Flowering oregano by Christian Bauer

Have you seen those PSAs for MRSA (methicillin resistant Staphylococcus aureus) that have made their way onto primetime television lately?

‘Staph’ infections are among the most common type of skin and soft tissue infections and may appear as a small infected pimple, boil under the skin, sore or insect or spider bite. Initially they generally cause swelling and redness with or without pain. The MRSA variety is one that is particularly difficult to eradicate even with the use of strong pharmaceutical antibiotics, and an infection can be fatal.

Flowering oregano by Christian Bauer

Flowering oregano by Christian Bauer

Carvacrol, a phenolic compound found at a level approaching over 93% in Mediterranean oregano oil, may be effective against MRSA, the antibiotic-resistant “superbug” that is appearing in hospitals throughout the country.

This news has been making the rounds of the mainstream press throughout the UK since November of 2008 and is based on the research of scientists at the University of the West of England in Bristol working with partners in India. They found that “tiny quantities of Carvacrol, a naturally occurring compound in oregano, is a more effective antimicrobial agent than 18 pharmaceutical drugs it was compared against.”

But — treating a dread infection such as MRSA with oil from a spice you sprinkle on salads and in pizza, rather than using an expensive space-age antibiotic? Really?

‘Heat-clearing’ herbs: Nature’s antibiotic

It’s generally believed by botanists and biochemists that the components that are found in plants that result in their pungent, spicy or bitter flavors were developed to protect the plant from pathogens and to prevent various animals from grazing them into extinction.

In a similar protective manner, spices were used on meat and various foods to slow spoilage in the days before refrigeration. People soon learned that by taking them internally and applying them topically as extracted oils, poultices or fomentations, these same stimulating antipathogenic properties were imparted to animals and people.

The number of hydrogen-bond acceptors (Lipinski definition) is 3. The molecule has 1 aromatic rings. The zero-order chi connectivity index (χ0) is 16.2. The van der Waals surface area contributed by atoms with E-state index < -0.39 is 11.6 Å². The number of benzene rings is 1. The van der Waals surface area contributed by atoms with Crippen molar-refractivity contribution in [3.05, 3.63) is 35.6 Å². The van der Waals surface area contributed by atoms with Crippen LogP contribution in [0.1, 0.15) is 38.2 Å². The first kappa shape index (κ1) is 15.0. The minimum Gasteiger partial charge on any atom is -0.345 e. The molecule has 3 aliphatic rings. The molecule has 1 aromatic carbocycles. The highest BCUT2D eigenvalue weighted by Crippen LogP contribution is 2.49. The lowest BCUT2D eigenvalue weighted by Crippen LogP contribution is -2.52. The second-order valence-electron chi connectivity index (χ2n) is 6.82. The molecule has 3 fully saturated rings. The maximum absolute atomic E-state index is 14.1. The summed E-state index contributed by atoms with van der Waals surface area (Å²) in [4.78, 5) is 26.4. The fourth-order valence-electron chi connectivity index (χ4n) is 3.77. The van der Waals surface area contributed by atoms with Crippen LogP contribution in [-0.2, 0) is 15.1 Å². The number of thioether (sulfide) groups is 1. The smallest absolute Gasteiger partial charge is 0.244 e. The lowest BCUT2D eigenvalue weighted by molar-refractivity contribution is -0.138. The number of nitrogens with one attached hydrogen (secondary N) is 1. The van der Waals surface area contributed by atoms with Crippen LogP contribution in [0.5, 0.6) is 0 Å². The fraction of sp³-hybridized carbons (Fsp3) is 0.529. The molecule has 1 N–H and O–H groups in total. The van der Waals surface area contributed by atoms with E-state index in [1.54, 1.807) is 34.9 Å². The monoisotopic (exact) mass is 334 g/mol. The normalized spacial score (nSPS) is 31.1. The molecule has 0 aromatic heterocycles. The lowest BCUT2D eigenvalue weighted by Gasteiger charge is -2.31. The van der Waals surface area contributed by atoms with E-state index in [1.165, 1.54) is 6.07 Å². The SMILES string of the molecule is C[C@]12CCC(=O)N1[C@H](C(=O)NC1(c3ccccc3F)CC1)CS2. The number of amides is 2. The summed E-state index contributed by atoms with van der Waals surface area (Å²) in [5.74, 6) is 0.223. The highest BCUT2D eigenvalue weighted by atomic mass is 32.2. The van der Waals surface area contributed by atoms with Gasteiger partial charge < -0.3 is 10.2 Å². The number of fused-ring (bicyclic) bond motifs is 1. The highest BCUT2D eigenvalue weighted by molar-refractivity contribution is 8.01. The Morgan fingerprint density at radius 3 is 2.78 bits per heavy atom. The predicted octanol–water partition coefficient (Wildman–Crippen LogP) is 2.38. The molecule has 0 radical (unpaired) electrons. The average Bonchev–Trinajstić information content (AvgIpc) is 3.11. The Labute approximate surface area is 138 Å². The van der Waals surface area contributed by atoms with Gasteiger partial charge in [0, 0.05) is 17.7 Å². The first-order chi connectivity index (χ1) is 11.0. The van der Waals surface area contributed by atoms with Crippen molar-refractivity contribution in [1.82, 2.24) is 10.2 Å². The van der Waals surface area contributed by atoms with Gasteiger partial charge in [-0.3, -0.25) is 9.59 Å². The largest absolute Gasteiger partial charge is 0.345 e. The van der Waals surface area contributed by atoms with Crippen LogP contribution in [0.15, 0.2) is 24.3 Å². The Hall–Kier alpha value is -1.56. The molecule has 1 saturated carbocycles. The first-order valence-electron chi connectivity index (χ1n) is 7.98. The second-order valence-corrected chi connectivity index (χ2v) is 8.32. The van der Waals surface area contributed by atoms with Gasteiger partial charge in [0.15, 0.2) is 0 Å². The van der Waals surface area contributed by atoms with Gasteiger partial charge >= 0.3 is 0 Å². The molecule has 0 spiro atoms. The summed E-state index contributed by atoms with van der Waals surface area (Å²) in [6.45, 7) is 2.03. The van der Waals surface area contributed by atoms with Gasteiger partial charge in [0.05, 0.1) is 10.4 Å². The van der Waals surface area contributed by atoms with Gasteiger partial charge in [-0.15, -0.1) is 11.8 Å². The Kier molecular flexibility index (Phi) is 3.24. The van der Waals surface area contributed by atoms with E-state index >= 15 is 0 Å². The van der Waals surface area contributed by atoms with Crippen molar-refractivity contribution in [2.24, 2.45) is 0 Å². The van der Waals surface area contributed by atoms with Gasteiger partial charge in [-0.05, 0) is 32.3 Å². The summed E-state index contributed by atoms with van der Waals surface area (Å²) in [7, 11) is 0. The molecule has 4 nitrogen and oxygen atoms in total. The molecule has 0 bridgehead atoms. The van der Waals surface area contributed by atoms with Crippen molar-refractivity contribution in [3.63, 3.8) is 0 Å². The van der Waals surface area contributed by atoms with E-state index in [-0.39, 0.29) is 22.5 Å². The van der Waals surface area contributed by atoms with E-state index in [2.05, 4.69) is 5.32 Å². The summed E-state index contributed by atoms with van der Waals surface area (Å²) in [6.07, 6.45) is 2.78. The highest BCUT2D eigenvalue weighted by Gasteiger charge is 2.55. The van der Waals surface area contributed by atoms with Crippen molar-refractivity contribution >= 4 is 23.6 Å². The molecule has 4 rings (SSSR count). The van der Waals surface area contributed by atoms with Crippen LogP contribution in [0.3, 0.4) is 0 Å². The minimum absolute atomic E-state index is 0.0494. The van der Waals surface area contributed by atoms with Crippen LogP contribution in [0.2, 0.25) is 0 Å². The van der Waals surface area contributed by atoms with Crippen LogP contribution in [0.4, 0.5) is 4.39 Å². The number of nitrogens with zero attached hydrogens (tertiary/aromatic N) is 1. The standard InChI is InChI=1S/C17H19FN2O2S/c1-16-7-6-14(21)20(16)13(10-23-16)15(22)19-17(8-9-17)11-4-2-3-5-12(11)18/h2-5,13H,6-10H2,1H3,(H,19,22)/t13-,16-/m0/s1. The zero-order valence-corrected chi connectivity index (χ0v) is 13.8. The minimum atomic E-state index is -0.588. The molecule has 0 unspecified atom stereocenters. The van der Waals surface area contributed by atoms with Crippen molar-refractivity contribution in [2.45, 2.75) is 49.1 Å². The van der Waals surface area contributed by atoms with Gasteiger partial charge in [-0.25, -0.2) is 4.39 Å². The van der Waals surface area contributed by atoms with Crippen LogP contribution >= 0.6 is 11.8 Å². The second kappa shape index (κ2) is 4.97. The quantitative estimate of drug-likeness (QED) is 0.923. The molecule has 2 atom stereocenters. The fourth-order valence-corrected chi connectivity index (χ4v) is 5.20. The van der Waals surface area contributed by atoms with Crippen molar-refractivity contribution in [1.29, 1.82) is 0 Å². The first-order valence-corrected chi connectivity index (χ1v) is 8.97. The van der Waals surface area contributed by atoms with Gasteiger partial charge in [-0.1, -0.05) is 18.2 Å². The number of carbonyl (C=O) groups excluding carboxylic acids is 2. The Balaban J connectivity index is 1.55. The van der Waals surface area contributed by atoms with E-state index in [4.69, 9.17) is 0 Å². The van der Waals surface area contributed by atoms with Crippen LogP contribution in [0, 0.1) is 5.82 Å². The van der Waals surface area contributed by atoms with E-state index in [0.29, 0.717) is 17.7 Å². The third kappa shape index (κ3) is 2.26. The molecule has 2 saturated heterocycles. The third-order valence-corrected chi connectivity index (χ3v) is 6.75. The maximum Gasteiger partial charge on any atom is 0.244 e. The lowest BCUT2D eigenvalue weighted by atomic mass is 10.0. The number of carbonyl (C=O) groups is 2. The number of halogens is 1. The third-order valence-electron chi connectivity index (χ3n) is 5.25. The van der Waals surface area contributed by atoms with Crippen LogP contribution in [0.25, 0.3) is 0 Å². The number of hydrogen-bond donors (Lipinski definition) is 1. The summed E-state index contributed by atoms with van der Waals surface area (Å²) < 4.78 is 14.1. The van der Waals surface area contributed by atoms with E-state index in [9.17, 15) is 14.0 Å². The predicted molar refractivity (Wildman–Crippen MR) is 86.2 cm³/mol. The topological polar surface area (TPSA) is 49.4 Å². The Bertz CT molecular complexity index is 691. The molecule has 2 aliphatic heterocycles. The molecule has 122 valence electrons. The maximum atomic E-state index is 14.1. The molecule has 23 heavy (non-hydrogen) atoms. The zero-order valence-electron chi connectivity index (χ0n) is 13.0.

Before pharmaceutical antibiotics, staph infections were effectively treated both internally and topically using anti-inflammatory, ‘heat clearing’ herbs. Throughout the first three decades of the 20th century, North American echinacea probably became the most popular herb used for treating such conditions. Herbs such as thyme and oregano were similarly and widely used in Mediterranean countries such as Greece and Italy where they naturally grow.

So what happened?

Personally, I conjecture that one could practically mark the eclipse of medicinal herbs with the discovery of penicillin and consequent widespread use of antibiotics.

Pharmaceutical antibiotics: When too much of a good thing goes bad?

Even before the discovery of penicillin by Alexander Fleming in 1928, since ancient times people learned that certain ‘greenish’ molds found on grains and fruit had antibiotic properties. It was Fleming’s accidental discovery that led to his being able to strip away the penicillin which is a byproduct of these certain types of molds, and introduce his powerful discovery to the scientific medical community.

At first and for several decades after, penicillin was a virtual panacea for all sorts of complaints.

But one thing that Fleming and his researchers either did not know or refused to give needed recognition is that bacteria, even in a relatively static environment, evolve and adjust very quickly. This allows them to develop antibiotic resistance. In response to this, many subsequent derivatives of penicillin-based antibiotics were developed to counter the new, stronger strains of bacteria.

Now, in the beginning of the 21st century, this concern has come full circle with the increasingly widespread occurrence of the antibiotic-resistant bacteria labeled as MRSA.